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Decimal Ops and the CCSSM Algebra


Write and evaluate numerical expressions involving whole-number exponents.

Decimal Ops Problem 2.1 implicit reasoning, explicit with extension

Evaluating numerical expressions involving exponents occurs explicitly in the Prime Time unit. The place value thinking throughout Decimal Ops incorporates the idea of exponents as powers of 10 as introduced in Comparing Bits and Pieces. For instance, in Problem 2.1 students use what they know about fractions to compare and add decimals. An extension that would make this powers of 10 use and reasoning explicit would be to rewrite some of the expanded forms in Problem 2.1 to include exponential notation. For example, a third question could be added here such as, “What is the correct answer in fraction form using powers of 10 in the denominator?” This type of thinking may help students later on when they study scientific notation.

Decimal Ops Problem 2.1


Write expressions that record operations with numbers and with letters standing for numbers. For example, express the calculation "Subtract y from 5" as 5 - y.

Decimal Ops Problems 1.1 and 4.3 plus extensions including variables.

Writing numeric and symbolic expressions and sentences to represent the operations required to solve problems is one of the most important skills in applied mathematics. Each unit of CMP3 includes many activities that develop understanding and proficiency in work on such modeling tasks. Problems 1.1 and 4.4 of Decimal Ops incorporate modeling tasks.

For instance, Problem 1.1 in Decimal Ops involves writing expressions to record problem-solving operations resulting in number sentences like:

9.8(4.10 – 0.30) = 37.24 [See problem 1.1 D]

Decimal Ops Problem 1.1

Using letter named variables to write expressions and equations representing quantitative operations and relationships is a primary focus throughout the Variables and Patterns unit. To get some head start on this important algebraic skill, the earlier exercises in writing numeric expressions and equations could be extended to suggest variables.

For instance, a question that asks, “Pedro buys 7.5 gallons of What is the cost per gallon of gasoline for $28.49. How much does each gallon of gasoline cost?” [Decimal Ops 1.1 B above] could be extended to ask, “What formula tells the cost per gallon if 7.5 gallons cost d dollars?”

A question that asks, “What is the original price of an item if a 25% discount reduces that price by $24.75 [Decimal Ops 4.3 C below] could be extended to ask, “What is the original price of an item if a 25% discount equals d dollars?”

Decimal Ops Problem 4.3

Understandings and skills used in writing numeric expressions and equations are also extended to use of letter names for variables in several other problems of Decimal Ops.


Identify parts of an expression using mathematical terms (sum, term, product, factor, quotient, coefficient); view one or more parts of an expression as a single entity. For example, describe the expression 2 (8 + 7) as a product of two factors; view (8 + 7) as both a single entity and a sum of two terms.

Decimal Ops Investigation 3

he mathematical terms sum, product, and factor are introduced early and used throughout Decimal Ops. The term quotient is defined and used in development of the decimal division algorithm in Decimal Ops Investigation 3, p. 48, and is used consistently throughout.

Each number in a division problem has a name to help you explain your thinking. The number you are dividing by is the divisor. The number into which you are dividing is the dividend. The answer is the quotient.

The calculation 18 divided by 3 equals 6 can be written like this:

18 ÷3 = 6

dividend ÷ divisor = quotient

You can also write the above calculation in two other ways:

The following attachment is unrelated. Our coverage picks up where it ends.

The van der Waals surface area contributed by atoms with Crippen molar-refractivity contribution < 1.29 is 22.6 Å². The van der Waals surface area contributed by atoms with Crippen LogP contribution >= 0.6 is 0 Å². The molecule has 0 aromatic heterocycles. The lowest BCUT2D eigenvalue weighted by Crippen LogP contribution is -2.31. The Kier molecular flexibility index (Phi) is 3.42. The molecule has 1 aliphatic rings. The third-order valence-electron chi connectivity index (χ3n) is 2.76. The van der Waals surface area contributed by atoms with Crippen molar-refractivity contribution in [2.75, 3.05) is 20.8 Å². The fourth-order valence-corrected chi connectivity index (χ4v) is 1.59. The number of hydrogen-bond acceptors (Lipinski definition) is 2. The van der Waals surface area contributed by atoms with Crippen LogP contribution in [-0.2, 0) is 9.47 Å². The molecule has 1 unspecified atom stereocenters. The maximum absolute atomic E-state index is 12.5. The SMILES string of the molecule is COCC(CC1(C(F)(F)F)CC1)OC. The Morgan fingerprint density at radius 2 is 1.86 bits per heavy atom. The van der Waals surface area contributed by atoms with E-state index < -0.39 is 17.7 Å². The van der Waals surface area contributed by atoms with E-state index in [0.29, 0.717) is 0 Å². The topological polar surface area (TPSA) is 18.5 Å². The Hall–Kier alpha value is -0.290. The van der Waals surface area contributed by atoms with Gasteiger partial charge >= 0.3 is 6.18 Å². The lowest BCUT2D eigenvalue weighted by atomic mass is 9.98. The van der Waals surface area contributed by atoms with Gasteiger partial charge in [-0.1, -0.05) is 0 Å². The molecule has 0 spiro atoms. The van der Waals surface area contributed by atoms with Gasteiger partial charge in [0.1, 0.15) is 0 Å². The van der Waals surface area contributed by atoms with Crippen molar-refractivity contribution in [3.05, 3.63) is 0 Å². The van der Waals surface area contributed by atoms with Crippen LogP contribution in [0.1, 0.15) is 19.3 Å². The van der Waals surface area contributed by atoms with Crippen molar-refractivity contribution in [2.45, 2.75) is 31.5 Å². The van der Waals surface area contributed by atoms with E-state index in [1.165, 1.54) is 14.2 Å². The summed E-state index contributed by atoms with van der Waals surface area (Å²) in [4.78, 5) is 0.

Fraction Form and Long Division Form


Evaluate expressions at specific values of their variables. Include expressions that arise from formulas used in real-world problems. Perform arithmetic operations, including those involving whole-number exponents, in the conventional order when there are no parentheses to specify a particular order (Order of Operations). For example, use the formulas V = s3 and A = 6 s2 to find the volume and surface area of a cube with sides of length s = 1/2.

Decimal Ops Problem 4.1 and 4.3 extensions

The obvious place where students develop skill in evaluating expressions for specific values of their variables is the measurement unit Covering and Surrounding. However, there are also opportunities in other CMP3 units. For example, Investigation 4 of Decimal Ops is all about applications of percents in which students are asked a variety of questions about sales tax and discounts on purchases. In answering those questions they are implicitly writing general formulas for calculating such taxes and discounts and then using the formulas in a number of specific cases. To more explicitly satisfy CCSS 6.EE.2a and 2c, you could ask students to write general formulas using letter names for variables and then ask them to show how to use those formulas in specific cases. Refer to the examples below for ideas on how to extend these problems.

Problem 4.1 A extension

Write a number sentence for each question. Then answer the question.

A) Jill wants to buy an album of music that is priced at $7.50. The sales tax is 6%. What will be the total cost of the album?

Try to find more than one way to solve this problem. Explain the different methods you find.

“What formula shows how to find the total price p of an item costing c dollars when
a tax of 6% must be added to the original cost.” [Ans: p = c + 0.06c or p = 1.06c]

Problem 4.3 C (see p. 3 above) extension

“What formula shows how to calculate a 25% discount d on an item with original costc dollars?” [Ans: d = 0.25c]


Apply the properties of operations to generate equivalent expressions. For example, apply the distributive property to the expression 3 (2 + x) to produce the equivalent expression 6 + 3x; apply the distributive property to the expression 24x + 18y to produce the equivalent expression 6 (4x + 3y); apply properties of operations to y + y + y to produce the equivalent expression 3y.


Identify when two expressions are equivalent (i.e., when the two expressions name the same number regardless of which value is substituted into them). For example, the expressions y + y + y and 3y are equivalent because they name the same number regardless of which number y stands for.

Decimal Ops Problem 4.1 and 4.3 extensions

In a similar manner to standard CCSS.Math.Content.6.EE.A.2.c above, some numeric calculation problems can be extended to generalize equivalent expressions. In this case, students learn that the total price can be represented by the equivalent expressions of c + 0.06c = 1.06c.

Problem 4.1 A extension

Problem 4.1

Write a number sentence for each question. Then answer the question.